An index card on which one records the responsibilities and collaborators of classes, thus the name,
which stands for Class-Responsibility-Collaboration. There is no relation to CRC Press, nor to CRC Pull.
Example cards from http://c2.com/doc/crc/draw.html
The cards were introduced with WardAndKent
's OOPSLA paper ...
The cards work well by hand or with the aid of CrcCardSoftware
In my mind one of the benefits of CrcCard
s is they activate the right hemisphere of a person's brain. This is the side of the brain which recognizes relationships, makes intuitive leaps, sees the big picture, and can reason analogicaly. Moving cards about on the table is a right-hemisphere activity and will start you thinking in a creative way. The problem is that verbal and symbolic activities happen on the left side. So when you write things down on your CrcCard
s you can be working against the nature of the cards.
Leave them as blank as possible. If someone becomes confused during a CrcCard
session, write a single word on a card or two to end the confusion and continue. The placement of the cards in a pattern and moving them about dynamically is what communicates. Having 5 different colors - one each for the 5 most important objects or object types in the system - can be very handy. Do not flood the table with cards either. A deck of 15 cards, 3 each of 5 colors, can be used to explain anything no matter how complex.--DonWells
We just used them (minus the "card" unfortunately) in some actual documentation. What was most interesting was that we drew lines between the various CRC cards and external actors to show the overall system architecture. The CRC card format is better than something like UML because it is readable even by non-cyborgs. In code, or for fast projects, I write the "CRC cards" directly in the code using FileHeaders
and methods with MeaningfulName
s and MethodComments
. It's very clean and a good way to know when to break classes up. -- Chris O. Asuzu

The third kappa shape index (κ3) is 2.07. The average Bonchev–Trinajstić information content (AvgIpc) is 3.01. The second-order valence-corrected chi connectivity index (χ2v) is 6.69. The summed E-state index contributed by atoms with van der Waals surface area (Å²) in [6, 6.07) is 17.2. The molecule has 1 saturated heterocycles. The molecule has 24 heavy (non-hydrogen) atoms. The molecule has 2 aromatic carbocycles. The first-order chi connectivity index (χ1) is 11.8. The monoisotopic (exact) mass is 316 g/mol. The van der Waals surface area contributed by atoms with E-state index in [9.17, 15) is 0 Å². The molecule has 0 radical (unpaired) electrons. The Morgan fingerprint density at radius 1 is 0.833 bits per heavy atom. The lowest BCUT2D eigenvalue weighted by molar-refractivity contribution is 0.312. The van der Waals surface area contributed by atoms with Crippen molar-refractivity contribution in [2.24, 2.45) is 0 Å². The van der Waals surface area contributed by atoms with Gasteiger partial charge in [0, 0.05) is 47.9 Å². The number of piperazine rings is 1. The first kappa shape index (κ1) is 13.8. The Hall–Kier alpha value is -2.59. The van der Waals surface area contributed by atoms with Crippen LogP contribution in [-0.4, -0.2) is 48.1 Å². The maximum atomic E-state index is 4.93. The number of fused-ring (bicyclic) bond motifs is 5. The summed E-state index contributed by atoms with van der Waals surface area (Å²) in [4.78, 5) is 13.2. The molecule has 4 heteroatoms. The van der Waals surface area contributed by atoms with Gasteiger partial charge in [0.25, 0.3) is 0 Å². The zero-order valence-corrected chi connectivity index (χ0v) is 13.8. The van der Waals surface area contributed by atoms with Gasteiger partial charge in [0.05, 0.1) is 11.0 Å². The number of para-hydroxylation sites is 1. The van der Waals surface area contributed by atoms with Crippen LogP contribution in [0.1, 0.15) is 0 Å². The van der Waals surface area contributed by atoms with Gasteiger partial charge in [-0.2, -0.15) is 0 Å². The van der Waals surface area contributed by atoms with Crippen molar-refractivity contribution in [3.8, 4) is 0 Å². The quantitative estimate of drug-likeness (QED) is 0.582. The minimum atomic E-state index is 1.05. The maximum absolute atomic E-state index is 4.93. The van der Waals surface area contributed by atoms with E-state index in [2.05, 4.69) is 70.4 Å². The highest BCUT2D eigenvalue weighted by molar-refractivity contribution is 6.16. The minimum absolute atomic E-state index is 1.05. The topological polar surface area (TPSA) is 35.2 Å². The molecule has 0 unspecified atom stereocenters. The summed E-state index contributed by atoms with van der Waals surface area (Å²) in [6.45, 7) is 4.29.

Post-it Notes or not? Does anybody have an experience with using "Post-it Note" like sticking paper cards? The idea is that once the situation is simulated using the CrcCards on A3 paper (instead of on the plain table), the A3 paper can be archived using the copying machine. Do you think that it makes sense? Could you also comment on how important is the size of the table and of the cards? (I have slightly changed the original question to focus on the single subject. The question is also discussed on ManagingCards page, but it is not focused explicitly. If you feel that the text should be moved to better area, feel free to do it.) -- PetrPrikryl
I've only just started Crc'ing but I think the adhesive on the cards would annoy me, however, if it works well for you, go for it. About copying cards, usually the cards don't persist long, it's just a way of having a discussion. Sometimes they do lie around for a bit on a problem that takes a few days. I can definitely appreciate having a copy if your workplace has an OverEagerCleaningCrew
. I like the 3x5 cards best; they encourage me to write as little as possible. A large, clean table really makes it easy to get a big picture and move things around. -- Ogonna
We use Post-it Notes, and stick them on a wall or a white board. A vertical arangement works better I think. People sit in aula style in the room, all facing the wall, and 1 or 2 people get up and face the audience. After their 1 or 2 minutes "on stage" they sit down, and someone else takes over. Also, we took photo's using a digital camera of the wall as a way of persistence. You can't read the details, but it is good enough for people who attended the session to rebuild the results, e.g., when documenting the results in a text or a UML model. -- Jan Dockx
Well, it seems that walls with cards can persist longer than a table with cards. At least, it is much more difficult to make a coffee ring on the wall ;) -- PetrPrikryl
Sticky notes, on a wall, a poster on the wall or a flip chart are good for notes that are meant to be added and removed (e.g. bug reports), but not moved around. CRC cards belong on a table, with the developers all around the table, so everyone can make changes with her/his own hands in a matter of seconds, instead of having to contemplate a change first, then stand up, walk to the wall and execute it. This is very important, because CRCing is meant to be a form of BrainStorm
ing, no? Working on a poster on the table is a step in the right direction, but A3 paper is too small and the glue would just be annoying. You can always glue the cards down after
you're done laying them out. But even if you don't, archival is not a problem; digital photo cameras are cheap these days. -- NeKs
, et al, provides three in-depth case studies which illustrate the method's application.
They taught us about CRC cards at DeVry
. Unfortunately, the language which they used to teach us about them was object-oriented Cobol. --NickBensema
Has anyone tried this at a higher level, to refine subsystem responsibilities? See SrcCards